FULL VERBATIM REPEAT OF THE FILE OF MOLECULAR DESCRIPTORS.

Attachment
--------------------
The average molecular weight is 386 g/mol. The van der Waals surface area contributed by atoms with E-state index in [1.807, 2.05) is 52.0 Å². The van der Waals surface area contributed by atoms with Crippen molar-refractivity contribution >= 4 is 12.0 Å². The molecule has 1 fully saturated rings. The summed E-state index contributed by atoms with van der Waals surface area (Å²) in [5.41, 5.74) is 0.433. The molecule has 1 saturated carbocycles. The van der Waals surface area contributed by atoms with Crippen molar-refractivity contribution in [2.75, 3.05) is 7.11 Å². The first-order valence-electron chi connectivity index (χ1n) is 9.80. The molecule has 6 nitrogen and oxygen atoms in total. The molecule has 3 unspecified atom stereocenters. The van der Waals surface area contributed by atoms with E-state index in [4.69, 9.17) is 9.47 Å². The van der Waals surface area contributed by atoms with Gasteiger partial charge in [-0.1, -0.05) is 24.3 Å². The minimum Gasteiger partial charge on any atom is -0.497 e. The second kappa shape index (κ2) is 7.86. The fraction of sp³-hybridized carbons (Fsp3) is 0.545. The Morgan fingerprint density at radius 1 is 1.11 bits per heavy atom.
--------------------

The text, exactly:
The average molecular weight is 386 g/mol. The van der Waals surface area contributed by atoms with E-state index in [1.807, 2.05) is 52.0 Å². The van der Waals surface area contributed by atoms with Crippen molar-refractivity contribution >= 4 is 12.0 Å². The molecule has 1 fully saturated rings. The summed E-state index contributed by atoms with van der Waals surface area (Å²) in [5.41, 5.74) is 0.433. The molecule has 1 saturated carbocycles. The van der Waals surface area contributed by atoms with Crippen molar-refractivity contribution in [2.75, 3.05) is 7.11 Å². The first-order valence-electron chi connectivity index (χ1n) is 9.80. The molecule has 6 nitrogen and oxygen atoms in total. The molecule has 3 unspecified atom stereocenters. The van der Waals surface area contributed by atoms with E-state index in [4.69, 9.17) is 9.47 Å². The van der Waals surface area contributed by atoms with Gasteiger partial charge in [-0.1, -0.05) is 24.3 Å². The minimum Gasteiger partial charge on any atom is -0.497 e. The second kappa shape index (κ2) is 7.86. The fraction of sp³-hybridized carbons (Fsp3) is 0.545. The Morgan fingerprint density at radius 1 is 1.11 bits per heavy atom.